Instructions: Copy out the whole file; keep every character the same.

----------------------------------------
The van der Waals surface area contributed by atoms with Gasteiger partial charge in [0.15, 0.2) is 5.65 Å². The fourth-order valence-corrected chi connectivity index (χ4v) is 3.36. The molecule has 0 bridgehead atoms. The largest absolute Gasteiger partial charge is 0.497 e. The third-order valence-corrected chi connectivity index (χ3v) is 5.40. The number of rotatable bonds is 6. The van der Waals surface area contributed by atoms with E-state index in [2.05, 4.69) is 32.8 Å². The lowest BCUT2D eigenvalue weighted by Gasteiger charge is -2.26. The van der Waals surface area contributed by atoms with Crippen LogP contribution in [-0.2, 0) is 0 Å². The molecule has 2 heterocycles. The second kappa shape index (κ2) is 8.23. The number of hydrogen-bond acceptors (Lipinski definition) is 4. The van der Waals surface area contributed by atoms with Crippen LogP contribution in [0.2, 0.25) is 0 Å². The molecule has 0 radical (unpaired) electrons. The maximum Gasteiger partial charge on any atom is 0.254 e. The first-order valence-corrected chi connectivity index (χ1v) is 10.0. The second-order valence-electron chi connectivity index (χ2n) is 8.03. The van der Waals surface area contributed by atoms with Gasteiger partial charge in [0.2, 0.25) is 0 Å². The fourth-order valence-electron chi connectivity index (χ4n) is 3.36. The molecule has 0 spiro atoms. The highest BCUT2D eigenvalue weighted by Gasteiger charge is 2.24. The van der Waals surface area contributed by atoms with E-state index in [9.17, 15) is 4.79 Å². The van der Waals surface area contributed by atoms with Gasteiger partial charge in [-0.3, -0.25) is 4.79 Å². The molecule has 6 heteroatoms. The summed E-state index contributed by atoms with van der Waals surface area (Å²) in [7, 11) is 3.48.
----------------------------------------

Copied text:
The van der Waals surface area contributed by atoms with Gasteiger partial charge in [0.15, 0.2) is 5.65 Å². The fourth-order valence-corrected chi connectivity index (χ4v) is 3.36. The molecule has 0 bridgehead atoms. The largest absolute Gasteiger partial charge is 0.497 e. The third-order valence-corrected chi connectivity index (χ3v) is 5.40. The number of rotatable bonds is 6. The van der Waals surface area contributed by atoms with E-state index in [2.05, 4.69) is 32.8 Å². The lowest BCUT2D eigenvalue weighted by Gasteiger charge is -2.26. The van der Waals surface area contributed by atoms with Crippen LogP contribution in [-0.2, 0) is 0 Å². The molecule has 2 heterocycles. The second kappa shape index (κ2) is 8.23. The number of hydrogen-bond acceptors (Lipinski definition) is 4. The van der Waals surface area contributed by atoms with Crippen LogP contribution in [0.2, 0.25) is 0 Å². The molecule has 0 radical (unpaired) electrons. The maximum Gasteiger partial charge on any atom is 0.254 e. The first-order valence-corrected chi connectivity index (χ1v) is 10.0. The second-order valence-electron chi connectivity index (χ2n) is 8.03. The van der Waals surface area contributed by atoms with Gasteiger partial charge in [0.2, 0.25) is 0 Å². The fourth-order valence-electron chi connectivity index (χ4n) is 3.36. The molecule has 0 spiro atoms. The highest BCUT2D eigenvalue weighted by Gasteiger charge is 2.24. The van der Waals surface area contributed by atoms with E-state index in [9.17, 15) is 4.79 Å². The van der Waals surface area contributed by atoms with Gasteiger partial charge in [-0.3, -0.25) is 4.79 Å². The molecule has 6 heteroatoms. The summed E-state index contributed by atoms with van der Waals surface area (Å²) in [7, 11) is 3.48.